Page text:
On Friday, the Medicare office of the actuary released its alternative scenario to last month’s official trustees report. The alternative scenario has been released every year since Obamacare was enacted in 2010. According to the non-partisan actuary, the alternative scenario presents a more realistic projection of future Medicare spending levels because several key provisions in current law are not likely to be implemented – notably the 31 percent reduction in Medicare physician fees scheduled to take effect in January, and many of the major spending reductions in Obamacare, which the actuary (and most independent experts he consulted with) believes cannot be sustained over the long term.
As in prior years, the alternative scenario demonstrates how low payment levels will fall if Obamacare’s scheduled payment reductions take effect. As many as 40 percent of all providers will become unprofitable by 2050, causing them to go out of business or stop treating Medicare patients. And Medicare payment rates will plummet to about one-third the levels provided by private health insurance – levels so low they would likely convert Medicare into a second-tier form of health insurance with poor access to care.
This year’s alternative scenario includes a new section highlighting the unrealistic nature of the spending reductions called for by Obamacare’s Independent Payment Advisory Board (IPAB). The IPAB is a board of unelected and unaccountable bureaucrats empowered to make binding rulings on how to keep Medicare spending below arbitrary, pre-set levels. The actuary’s report indicates that imposing the IPAB’s scheduled cost reductions “would be quite challenging” – suggesting that this board could impose arbitrary cuts impeding access to care.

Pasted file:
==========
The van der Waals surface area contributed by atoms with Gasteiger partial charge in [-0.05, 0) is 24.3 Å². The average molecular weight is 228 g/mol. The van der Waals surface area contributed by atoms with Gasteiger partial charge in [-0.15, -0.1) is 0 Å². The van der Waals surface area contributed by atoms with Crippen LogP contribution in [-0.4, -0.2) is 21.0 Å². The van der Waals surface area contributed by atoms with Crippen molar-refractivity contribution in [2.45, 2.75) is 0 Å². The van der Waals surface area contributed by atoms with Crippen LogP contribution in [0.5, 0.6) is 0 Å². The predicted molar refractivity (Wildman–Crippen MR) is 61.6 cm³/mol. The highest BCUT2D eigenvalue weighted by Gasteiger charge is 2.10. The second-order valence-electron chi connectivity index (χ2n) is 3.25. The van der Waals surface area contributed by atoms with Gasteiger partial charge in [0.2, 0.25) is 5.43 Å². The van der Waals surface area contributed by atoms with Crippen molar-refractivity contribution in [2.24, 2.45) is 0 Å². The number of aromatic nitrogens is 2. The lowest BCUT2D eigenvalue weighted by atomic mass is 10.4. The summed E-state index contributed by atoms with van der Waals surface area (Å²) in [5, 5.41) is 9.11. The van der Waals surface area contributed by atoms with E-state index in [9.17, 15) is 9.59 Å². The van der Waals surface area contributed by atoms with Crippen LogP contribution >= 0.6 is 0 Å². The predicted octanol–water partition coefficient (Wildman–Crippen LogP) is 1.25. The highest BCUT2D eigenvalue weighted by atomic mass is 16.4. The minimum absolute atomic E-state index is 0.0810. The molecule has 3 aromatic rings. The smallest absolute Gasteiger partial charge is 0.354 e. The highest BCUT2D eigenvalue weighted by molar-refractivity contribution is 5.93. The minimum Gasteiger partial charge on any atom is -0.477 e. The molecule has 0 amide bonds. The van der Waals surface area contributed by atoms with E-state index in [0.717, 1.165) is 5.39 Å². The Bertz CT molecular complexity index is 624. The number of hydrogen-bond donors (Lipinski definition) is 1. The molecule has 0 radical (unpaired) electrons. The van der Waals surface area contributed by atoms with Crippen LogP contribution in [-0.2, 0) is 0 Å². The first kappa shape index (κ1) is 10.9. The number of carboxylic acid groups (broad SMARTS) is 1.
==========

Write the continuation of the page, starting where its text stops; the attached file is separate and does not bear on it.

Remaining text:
As noted in the chart below, Medicare’s 75-year shortfall is nearly 40 percent greater under the alternative scenario – $36.9 trillion, versus $26.4 trillion under a current-law model. Under the alternative scenario, by 2080 Medicare alone will consume nearly one-tenth of American GDP, as opposed to 6.7% under the current-law model.
As we previously reported, the Medicare trustees report itself presents a bad enough picture about the unsustainable nature of America’s fiscal entitlements. Friday’s release of the alternative scenario provides further support for reforming entitlements NOW – because even the best-case fiscal scenarios, as bad as they are, are likely far too optimistic.
Unfunded Obligation Projections for 75-Year Budget Window (2012-2086)
|2009 Trustees’ Report pre-Obamacare
|2011 Trustees’ Report (in trillions)||2011 Alternative Scenario (in trillions)||2012 Trustees’ Report (in trillions)||2012 Alternative Scenario (in trillions)|
|Part A (Hospital Insurance)||$13.4 (1.7% of GDP)||$3.0 (0.3% of GDP)||$8.3 (0.9% of GDP)||$5.3 (0.6% of GDP)||$9.7 (1.1% of GDP)|
|Part B (Obligations less beneficiary premiums)||$17.2 (2.2% of GDP)||$13.9 (1.6% of GDP)||$21.0 (2.4% of GDP)||$14.8 (1.6% of GDP)||$20.5 (2.3% of GDP)|
|Part D (Obligations less beneficiary premiums and state “clawback” payments)||$7.2 (0.9% of GDP)||$7.5 (0.8% of GDP)||$7.5 (0.8% of GDP)||$6.8 (0.7% of GDP)||$6.8 (0.7% of GDP)|
|TOTAL||$37.8 (4.8% of GDP)||$24.4 (2.8% of GDP)||$36.8 (4.2% of GDP)||$26.4 (2.9% of GDP)||$36.9 (4.1% of GDP)|